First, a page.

Peter and Paul Cathedral
Built 1712-33 in the heart of the Peter and Paul Fortress, this yellow cathedral is characterized by unique Protestant-influenced Baroque architecture. It is the oldest and second-tallest building in St. Petersburg.
The New Monastery of the Savior was founded in 1491 but entirely rebuilt by the Romanovs in the 1640s. Its cathedral contains frescoes by the best 17th-century painters.
Cathedral of the Assumption
Uspensky sobor in the Kremlin was built 1475-79 by an Italian architect. The relatively austere gray facade hides an interior covered in frescoes on every available space.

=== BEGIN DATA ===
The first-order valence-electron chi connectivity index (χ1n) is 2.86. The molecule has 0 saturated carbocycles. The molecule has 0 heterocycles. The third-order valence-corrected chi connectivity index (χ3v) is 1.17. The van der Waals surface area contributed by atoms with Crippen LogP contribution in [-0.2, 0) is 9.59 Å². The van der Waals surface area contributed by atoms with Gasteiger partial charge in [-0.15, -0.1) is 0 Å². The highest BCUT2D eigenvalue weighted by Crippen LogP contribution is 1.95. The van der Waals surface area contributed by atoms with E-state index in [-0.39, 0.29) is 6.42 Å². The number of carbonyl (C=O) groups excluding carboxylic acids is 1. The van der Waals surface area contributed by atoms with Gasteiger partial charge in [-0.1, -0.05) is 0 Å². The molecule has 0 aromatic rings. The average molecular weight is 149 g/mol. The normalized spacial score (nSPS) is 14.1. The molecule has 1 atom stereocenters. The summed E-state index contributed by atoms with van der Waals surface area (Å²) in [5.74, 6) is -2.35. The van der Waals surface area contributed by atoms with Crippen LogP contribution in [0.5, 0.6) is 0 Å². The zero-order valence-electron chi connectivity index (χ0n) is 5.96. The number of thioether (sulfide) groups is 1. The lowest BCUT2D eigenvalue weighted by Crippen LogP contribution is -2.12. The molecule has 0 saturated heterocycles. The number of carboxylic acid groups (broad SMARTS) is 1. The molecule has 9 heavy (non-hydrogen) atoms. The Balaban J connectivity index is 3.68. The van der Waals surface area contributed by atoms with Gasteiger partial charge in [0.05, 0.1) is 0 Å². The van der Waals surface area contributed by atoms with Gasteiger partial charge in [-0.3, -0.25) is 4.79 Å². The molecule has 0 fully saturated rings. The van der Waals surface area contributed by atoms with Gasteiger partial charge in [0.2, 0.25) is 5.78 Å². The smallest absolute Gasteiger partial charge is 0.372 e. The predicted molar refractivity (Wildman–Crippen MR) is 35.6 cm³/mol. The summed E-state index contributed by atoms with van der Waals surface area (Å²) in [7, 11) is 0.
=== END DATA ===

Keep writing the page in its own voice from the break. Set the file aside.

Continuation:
Named for its first abbot, Andronikov monastyr was founded in 1360 by Metropolitan Alexei in fulfillment of a vow. The famous icon painter Andrei Rublev (d. 1430) was a resident here.
St. Basil's Cathedral
This famously colorful cathedral was built by Ivan the Terrible between 1534 and 1561 to commemorate a military victory. It consists of nine chapels built on a single foundation.
Danilov was founded in the late 13th century by Prince Daniil Aleksandrovich and restored by Ivan the Terrible in 1560.
Church of the Savior on Blood
This magnificent cathedral, full of color inside and out, was begun by Alexander III in 1883 in memory of his father, who was killed on this spot. Used as a warehouse in the Soviet era, it is now a museum.
The New Maiden's Convent was founded in 1524 by Tsar Vasily III to commemorate the capture of Smolensk from Lithuania. Thanks to its magnificent buildings and historic cemetery, it is a very popular tourist destination.